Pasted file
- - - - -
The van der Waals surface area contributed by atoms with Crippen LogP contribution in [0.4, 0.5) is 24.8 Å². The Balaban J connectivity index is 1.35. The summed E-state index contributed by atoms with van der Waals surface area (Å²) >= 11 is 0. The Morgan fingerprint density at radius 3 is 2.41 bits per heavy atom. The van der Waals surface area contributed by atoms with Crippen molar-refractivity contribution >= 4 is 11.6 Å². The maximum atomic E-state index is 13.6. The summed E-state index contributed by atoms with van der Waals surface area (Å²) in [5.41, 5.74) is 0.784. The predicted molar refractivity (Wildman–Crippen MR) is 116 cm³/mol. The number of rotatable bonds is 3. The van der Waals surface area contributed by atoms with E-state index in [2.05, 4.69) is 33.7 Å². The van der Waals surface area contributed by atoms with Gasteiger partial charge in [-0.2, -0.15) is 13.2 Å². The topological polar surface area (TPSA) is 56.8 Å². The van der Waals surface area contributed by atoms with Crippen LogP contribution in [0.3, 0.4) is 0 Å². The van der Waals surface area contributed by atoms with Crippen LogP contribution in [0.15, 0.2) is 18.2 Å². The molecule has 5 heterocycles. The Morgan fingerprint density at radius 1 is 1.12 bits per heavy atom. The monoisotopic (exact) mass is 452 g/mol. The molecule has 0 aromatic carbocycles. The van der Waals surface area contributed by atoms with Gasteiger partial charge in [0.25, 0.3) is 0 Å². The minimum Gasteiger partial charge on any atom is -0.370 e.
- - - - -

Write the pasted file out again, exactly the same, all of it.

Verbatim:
The van der Waals surface area contributed by atoms with Crippen LogP contribution in [0.4, 0.5) is 24.8 Å². The Balaban J connectivity index is 1.35. The summed E-state index contributed by atoms with van der Waals surface area (Å²) >= 11 is 0. The Morgan fingerprint density at radius 3 is 2.41 bits per heavy atom. The van der Waals surface area contributed by atoms with Crippen molar-refractivity contribution >= 4 is 11.6 Å². The maximum atomic E-state index is 13.6. The summed E-state index contributed by atoms with van der Waals surface area (Å²) in [5.41, 5.74) is 0.784. The predicted molar refractivity (Wildman–Crippen MR) is 116 cm³/mol. The number of rotatable bonds is 3. The van der Waals surface area contributed by atoms with E-state index in [2.05, 4.69) is 33.7 Å². The van der Waals surface area contributed by atoms with Gasteiger partial charge in [-0.2, -0.15) is 13.2 Å². The topological polar surface area (TPSA) is 56.8 Å². The van der Waals surface area contributed by atoms with Crippen LogP contribution in [0.3, 0.4) is 0 Å². The van der Waals surface area contributed by atoms with Crippen LogP contribution in [0.15, 0.2) is 18.2 Å². The molecule has 5 heterocycles. The Morgan fingerprint density at radius 1 is 1.12 bits per heavy atom. The monoisotopic (exact) mass is 452 g/mol. The molecule has 0 aromatic carbocycles. The van der Waals surface area contributed by atoms with Gasteiger partial charge in [0.25, 0.3) is 0 Å². The minimum Gasteiger partial charge on any atom is -0.370 e.